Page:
Barron, Rowley Awarded Meritorious Civilian Service Medal

2/16/2010 - 39-10r
Contact: Shannon Breland, (202) 767-2541

STENNIS SPACE CENTER, Miss. - Drs. Charlie Barron and Clark Rowley, oceanographers at the Naval Research Laboratory Stennis Space Center detachment, recently received Department of the Navy Meritorious Civilian Service awards from the Naval Oceanographic Office (NAVOCEANO).

The two were recognized for their significant overall contributions to ongoing ocean forecasting and specifically for the roles they played in providing the Fleet with the ability to use forecasted sound speed in mission planning.

"Dr. Barron and Dr. Rowley distinguished themselves as the key people critical to the fruition of this capability," said Capt. Brian Brown, commanding officer of NAVOCEANO.

The forecast sound speed capability is available through the Navy Coastal Ocean Model (NCOM). Prior to Barron and Rowley's work, NCOM provided only sea surface height, salinity and temperature - three critical oceanographic characteristics. The ability to access forecasted sound speed via NCOM provides the Fleet with a more complete understanding of the underwater environment, which is essential for mission success.

"With forecast sound speed fields from NCOM, the U.S. Navy can now understand the future underwater environment and apply that understanding to antisubmarine warfare mission planning to maintain a critical edge in preparing for and executing battle," said Brown.

Barron guided the research that led to the development of the enhancements that made it feasible to use the global NCOM to forecast sound speed, including writing of the validation test report and preparation of scientific and review presentations, patents and publications.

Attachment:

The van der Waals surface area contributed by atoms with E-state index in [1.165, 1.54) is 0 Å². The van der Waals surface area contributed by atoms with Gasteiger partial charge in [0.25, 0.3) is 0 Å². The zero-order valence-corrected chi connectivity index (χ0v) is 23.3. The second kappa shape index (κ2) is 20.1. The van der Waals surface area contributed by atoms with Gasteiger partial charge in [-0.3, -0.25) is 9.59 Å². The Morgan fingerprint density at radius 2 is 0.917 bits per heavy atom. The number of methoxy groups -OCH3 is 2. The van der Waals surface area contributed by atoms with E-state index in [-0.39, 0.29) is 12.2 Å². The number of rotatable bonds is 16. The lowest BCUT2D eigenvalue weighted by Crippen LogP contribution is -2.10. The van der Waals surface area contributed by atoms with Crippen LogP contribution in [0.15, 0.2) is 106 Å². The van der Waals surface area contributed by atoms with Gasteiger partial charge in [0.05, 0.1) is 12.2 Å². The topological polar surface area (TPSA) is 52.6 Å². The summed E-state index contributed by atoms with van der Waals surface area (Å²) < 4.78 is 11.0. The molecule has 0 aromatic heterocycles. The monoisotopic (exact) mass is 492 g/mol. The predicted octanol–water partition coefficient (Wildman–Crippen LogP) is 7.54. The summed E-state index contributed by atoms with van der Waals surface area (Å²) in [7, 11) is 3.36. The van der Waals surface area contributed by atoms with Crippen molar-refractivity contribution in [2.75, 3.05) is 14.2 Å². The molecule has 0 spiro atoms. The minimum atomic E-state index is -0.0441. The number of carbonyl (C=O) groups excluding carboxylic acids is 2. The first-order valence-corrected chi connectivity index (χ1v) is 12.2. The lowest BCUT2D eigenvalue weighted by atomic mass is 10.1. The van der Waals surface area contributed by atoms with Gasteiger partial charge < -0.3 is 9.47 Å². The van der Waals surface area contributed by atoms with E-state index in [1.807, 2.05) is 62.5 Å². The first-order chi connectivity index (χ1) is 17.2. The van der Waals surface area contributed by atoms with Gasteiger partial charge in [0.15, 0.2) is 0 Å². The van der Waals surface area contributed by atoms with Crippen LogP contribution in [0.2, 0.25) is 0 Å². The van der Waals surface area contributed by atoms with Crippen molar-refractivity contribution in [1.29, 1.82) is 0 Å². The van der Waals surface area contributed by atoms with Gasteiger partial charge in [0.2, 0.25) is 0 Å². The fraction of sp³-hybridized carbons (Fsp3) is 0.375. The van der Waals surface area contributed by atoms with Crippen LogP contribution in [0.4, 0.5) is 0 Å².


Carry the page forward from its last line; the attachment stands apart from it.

Rowley led the development of the modeling system known as Relo-NCOM, which facilitates the rapid implementation of higher resolution model domains within the global domain. He wrote codes and scripts necessary to ensure its complete functionality, and performed and documented the validation testing that led to the transition of the system to NAVOCEANO.

Barron and Rowley work in the Ocean Data Assimilation and Probabilistic Prediction Section, where Barron is the supervisor. Barron received his Ph.D. in oceanography from Texas A&M University in 1994 and has been with NRL since 1997. He received the 2006 Top Navy Scientists and Engineers of the Year Award and is credited with 31 peer-reviewed journal articles and book chapters.

Rowley began his NRL career in 2001. He received his Ph.D. in oceanography from the University of Rhode Island in 1996.

Get NRL News: RSS

About the U.S. Naval Research Laboratory

The U.S. Naval Research Laboratory provides the advanced scientific capabilities required to bolster our country's position of global naval leadership. The Laboratory, with a total complement of approximately 2,500 personnel, is located in southwest Washington, D.C., with other major sites at the Stennis Space Center, Miss., and Monterey, Calif. NRL has served the Navy and the nation for over 90 years and continues to advance research further than you can imagine. For more information, visit the NRL website or join the conversation on Twitter, Facebook, and YouTube.

Comment policy: We hope to receive submissions from all viewpoints, but we ask that all participants agree to the Department of Defense Social Media User Agreement. All comments are reviewed before being posted.